Thursday, July 12, 2007

Why Not -Timelines For Iraq?

When you want an answer to a question, it makes sense to go to the people who are best able to answer that question, does it not? So who is best able to answer the question "What should we do about Iraq?" I suggest that TF Boggs at Vox Veterana might be a good choice for starters. TF Boggs recently started a Milblog and in his Welcome post he asks this question.
Why is it the some of the most ardent supporters of the wars in Iraq and Afghanistan are the very men and women who have actually been and fought there?
TF is currently a Sargent in the US Army Reserve, who has returned to the US after serving his 2nd tour of duty in Iraq. We should give serious consideration to this question and it's answer. After all these are the men and women who are voluntarily putting their lives on the line. They not only deserve to be honored, for their service, but valued for their POLITICAL opinions on the right or wrong of future actions. In the political arena, the military are no less citizens than we are; but they have the advantage of having been there, and done that. We don't.

In TF's most recent post "What's wrong with right?", we find the answer to the question of what's the right course generally for us to follow in Iraq, and why it is the correct course of action.
If people think that by setting a time line we are somehow encouraging the Iraqi government to shape things up they are dead wrong. How many times of late have we heard Iraqi officials say that they still need our help? How many times must they ask for our help before we realize that they are serious? If we leave Iraq now not only are we condemning decent Iraqi people to prolonged and intense misery, we are losing a possible ally in the Middle East (of which we so desperately need).
Sargent Boggs gives us a chance to "Walk a Mile in His Shoes" so to speak. We all want to get out of Iraq, but the method of withdrawal will determine our nation's character and reputation in the World Community. The politicians would do well to listen to those with experience, rather than the polls. At the very least, our political leaders should balance the polls with the voices of the members of our Military.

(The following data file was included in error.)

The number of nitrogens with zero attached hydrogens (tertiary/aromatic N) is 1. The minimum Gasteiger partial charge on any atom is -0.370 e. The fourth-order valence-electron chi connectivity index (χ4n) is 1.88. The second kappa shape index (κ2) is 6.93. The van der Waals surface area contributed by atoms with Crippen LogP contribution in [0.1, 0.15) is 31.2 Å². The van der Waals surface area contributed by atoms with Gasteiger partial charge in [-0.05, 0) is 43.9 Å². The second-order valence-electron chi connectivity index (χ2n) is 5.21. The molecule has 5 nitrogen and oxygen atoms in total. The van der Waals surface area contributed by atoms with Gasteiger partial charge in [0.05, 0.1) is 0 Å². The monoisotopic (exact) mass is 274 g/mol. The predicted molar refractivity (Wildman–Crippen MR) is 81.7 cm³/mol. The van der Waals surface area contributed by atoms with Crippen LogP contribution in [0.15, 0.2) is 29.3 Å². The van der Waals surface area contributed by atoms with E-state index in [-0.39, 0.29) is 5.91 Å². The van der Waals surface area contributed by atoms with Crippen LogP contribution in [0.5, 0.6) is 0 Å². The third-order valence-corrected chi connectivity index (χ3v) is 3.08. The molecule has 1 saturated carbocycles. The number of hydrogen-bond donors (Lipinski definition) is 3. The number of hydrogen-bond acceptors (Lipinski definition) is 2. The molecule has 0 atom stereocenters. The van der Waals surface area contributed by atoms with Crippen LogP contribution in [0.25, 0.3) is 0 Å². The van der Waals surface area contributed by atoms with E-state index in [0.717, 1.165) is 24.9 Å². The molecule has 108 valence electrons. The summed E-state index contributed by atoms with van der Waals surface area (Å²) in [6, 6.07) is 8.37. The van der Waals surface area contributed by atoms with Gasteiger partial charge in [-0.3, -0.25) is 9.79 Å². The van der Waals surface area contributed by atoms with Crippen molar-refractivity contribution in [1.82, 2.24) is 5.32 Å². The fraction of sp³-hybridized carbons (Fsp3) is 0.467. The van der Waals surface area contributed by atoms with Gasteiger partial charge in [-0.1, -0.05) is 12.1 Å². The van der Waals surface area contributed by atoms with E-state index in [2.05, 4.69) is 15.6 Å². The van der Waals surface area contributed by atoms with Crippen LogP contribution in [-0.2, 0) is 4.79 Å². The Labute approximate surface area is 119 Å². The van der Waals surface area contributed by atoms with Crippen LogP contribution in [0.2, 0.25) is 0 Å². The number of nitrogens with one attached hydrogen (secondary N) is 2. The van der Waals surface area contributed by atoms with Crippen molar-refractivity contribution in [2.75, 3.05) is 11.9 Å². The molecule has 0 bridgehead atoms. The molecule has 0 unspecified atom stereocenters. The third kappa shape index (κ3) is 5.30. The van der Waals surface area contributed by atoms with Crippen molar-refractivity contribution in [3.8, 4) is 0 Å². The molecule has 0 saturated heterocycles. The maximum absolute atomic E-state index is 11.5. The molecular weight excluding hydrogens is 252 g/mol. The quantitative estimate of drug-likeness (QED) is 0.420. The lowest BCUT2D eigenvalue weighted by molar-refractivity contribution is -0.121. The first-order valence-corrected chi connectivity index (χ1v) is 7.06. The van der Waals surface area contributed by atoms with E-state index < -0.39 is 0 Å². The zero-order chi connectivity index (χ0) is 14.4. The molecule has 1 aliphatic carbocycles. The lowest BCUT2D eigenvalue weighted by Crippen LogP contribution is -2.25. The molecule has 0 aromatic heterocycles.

It will take both a Military and a Political/Diplomatic solution to solve the conflict in Iraq. All war is this way. It has always been the job of the Military to make it safe enough for a Political/Diplomatic process to succeed. One cannot exist without the other. Premature military withdrawal from Iraq will condemn to failure any hope of a political/diplomatic peace.

Hopefully all of you will visit some of the MilBlogers and read what they think about the GWOT because you will not find their opinions in the MSM. I have several excellent ones indexed on the BlogRoll, read them ask questions and learn.

So many have said that those who forget History are doomed to repeat it. The History of Vietnam is the most recent applicable situation. Millions of Vietnam and Cambodian citizens died as a result of our failure there, and 58,209 US military paid for that mistake as well. As of today, 3,898 US Military have paid for the beginning of a worthwhile US undertaking in the GWOT. We have made mistakes in Iraq, but we still have a chance for victory. To our Military, we owe our support, our respect and our gratitude. Most of all we owe them the chance to complete the mission they Volunteered to do for us.

Related article Congress Surrenders Iraq

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